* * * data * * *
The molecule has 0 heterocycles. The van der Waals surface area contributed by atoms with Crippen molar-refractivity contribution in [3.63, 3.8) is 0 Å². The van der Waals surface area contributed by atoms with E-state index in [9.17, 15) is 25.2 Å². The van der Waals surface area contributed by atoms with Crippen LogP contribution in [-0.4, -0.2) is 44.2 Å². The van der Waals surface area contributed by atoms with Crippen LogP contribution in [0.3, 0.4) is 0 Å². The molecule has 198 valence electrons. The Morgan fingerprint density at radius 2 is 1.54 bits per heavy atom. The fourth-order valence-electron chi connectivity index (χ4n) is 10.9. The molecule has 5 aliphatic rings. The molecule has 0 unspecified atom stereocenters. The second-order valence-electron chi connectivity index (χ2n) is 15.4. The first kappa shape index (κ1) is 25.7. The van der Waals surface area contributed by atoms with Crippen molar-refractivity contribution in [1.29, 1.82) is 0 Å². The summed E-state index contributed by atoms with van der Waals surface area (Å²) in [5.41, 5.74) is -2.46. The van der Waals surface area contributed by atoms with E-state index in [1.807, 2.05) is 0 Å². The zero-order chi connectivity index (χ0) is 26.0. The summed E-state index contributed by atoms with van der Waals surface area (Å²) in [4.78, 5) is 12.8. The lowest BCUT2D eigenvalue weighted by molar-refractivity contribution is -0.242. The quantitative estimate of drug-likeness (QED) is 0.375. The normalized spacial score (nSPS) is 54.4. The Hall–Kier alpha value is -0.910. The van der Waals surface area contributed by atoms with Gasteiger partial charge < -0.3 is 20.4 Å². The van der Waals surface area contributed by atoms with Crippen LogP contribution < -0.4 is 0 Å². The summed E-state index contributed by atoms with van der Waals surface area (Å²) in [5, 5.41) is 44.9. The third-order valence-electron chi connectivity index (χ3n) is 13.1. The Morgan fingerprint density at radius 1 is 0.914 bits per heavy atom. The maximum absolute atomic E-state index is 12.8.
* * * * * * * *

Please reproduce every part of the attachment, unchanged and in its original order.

The molecule has 0 heterocycles. The van der Waals surface area contributed by atoms with Crippen molar-refractivity contribution in [3.63, 3.8) is 0 Å². The van der Waals surface area contributed by atoms with E-state index in [9.17, 15) is 25.2 Å². The van der Waals surface area contributed by atoms with Crippen LogP contribution in [-0.4, -0.2) is 44.2 Å². The van der Waals surface area contributed by atoms with Crippen LogP contribution in [0.3, 0.4) is 0 Å². The molecule has 198 valence electrons. The Morgan fingerprint density at radius 2 is 1.54 bits per heavy atom. The fourth-order valence-electron chi connectivity index (χ4n) is 10.9. The molecule has 5 aliphatic rings. The molecule has 0 unspecified atom stereocenters. The second-order valence-electron chi connectivity index (χ2n) is 15.4. The first kappa shape index (κ1) is 25.7. The van der Waals surface area contributed by atoms with Crippen molar-refractivity contribution in [1.29, 1.82) is 0 Å². The summed E-state index contributed by atoms with van der Waals surface area (Å²) in [5.41, 5.74) is -2.46. The van der Waals surface area contributed by atoms with E-state index in [1.807, 2.05) is 0 Å². The zero-order chi connectivity index (χ0) is 26.0. The summed E-state index contributed by atoms with van der Waals surface area (Å²) in [4.78, 5) is 12.8. The lowest BCUT2D eigenvalue weighted by molar-refractivity contribution is -0.242. The quantitative estimate of drug-likeness (QED) is 0.375. The normalized spacial score (nSPS) is 54.4. The Hall–Kier alpha value is -0.910. The van der Waals surface area contributed by atoms with Gasteiger partial charge < -0.3 is 20.4 Å². The van der Waals surface area contributed by atoms with Crippen LogP contribution < -0.4 is 0 Å². The summed E-state index contributed by atoms with van der Waals surface area (Å²) in [5, 5.41) is 44.9. The third-order valence-electron chi connectivity index (χ3n) is 13.1. The Morgan fingerprint density at radius 1 is 0.914 bits per heavy atom. The maximum absolute atomic E-state index is 12.8.